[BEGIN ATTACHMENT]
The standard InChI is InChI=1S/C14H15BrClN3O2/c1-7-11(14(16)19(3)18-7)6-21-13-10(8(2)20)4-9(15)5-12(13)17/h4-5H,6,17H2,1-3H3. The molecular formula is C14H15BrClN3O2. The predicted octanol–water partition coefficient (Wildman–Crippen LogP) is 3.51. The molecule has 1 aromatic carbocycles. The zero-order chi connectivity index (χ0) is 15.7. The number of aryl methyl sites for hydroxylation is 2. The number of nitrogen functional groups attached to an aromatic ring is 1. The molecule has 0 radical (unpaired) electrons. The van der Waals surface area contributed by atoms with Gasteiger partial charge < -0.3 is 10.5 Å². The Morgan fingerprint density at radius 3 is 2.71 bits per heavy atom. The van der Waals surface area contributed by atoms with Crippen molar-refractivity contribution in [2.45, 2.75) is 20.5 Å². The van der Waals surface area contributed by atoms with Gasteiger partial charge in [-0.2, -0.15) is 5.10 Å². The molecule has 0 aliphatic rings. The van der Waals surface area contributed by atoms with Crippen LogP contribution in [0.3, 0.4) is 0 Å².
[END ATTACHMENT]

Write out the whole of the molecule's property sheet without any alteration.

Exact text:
The standard InChI is InChI=1S/C14H15BrClN3O2/c1-7-11(14(16)19(3)18-7)6-21-13-10(8(2)20)4-9(15)5-12(13)17/h4-5H,6,17H2,1-3H3. The molecular formula is C14H15BrClN3O2. The predicted octanol–water partition coefficient (Wildman–Crippen LogP) is 3.51. The molecule has 1 aromatic carbocycles. The zero-order chi connectivity index (χ0) is 15.7. The number of aryl methyl sites for hydroxylation is 2. The number of nitrogen functional groups attached to an aromatic ring is 1. The molecule has 0 radical (unpaired) electrons. The van der Waals surface area contributed by atoms with Gasteiger partial charge < -0.3 is 10.5 Å². The Morgan fingerprint density at radius 3 is 2.71 bits per heavy atom. The van der Waals surface area contributed by atoms with Crippen molar-refractivity contribution in [2.45, 2.75) is 20.5 Å². The van der Waals surface area contributed by atoms with Gasteiger partial charge in [-0.2, -0.15) is 5.10 Å². The molecule has 0 aliphatic rings. The van der Waals surface area contributed by atoms with Crippen LogP contribution in [0.3, 0.4) is 0 Å².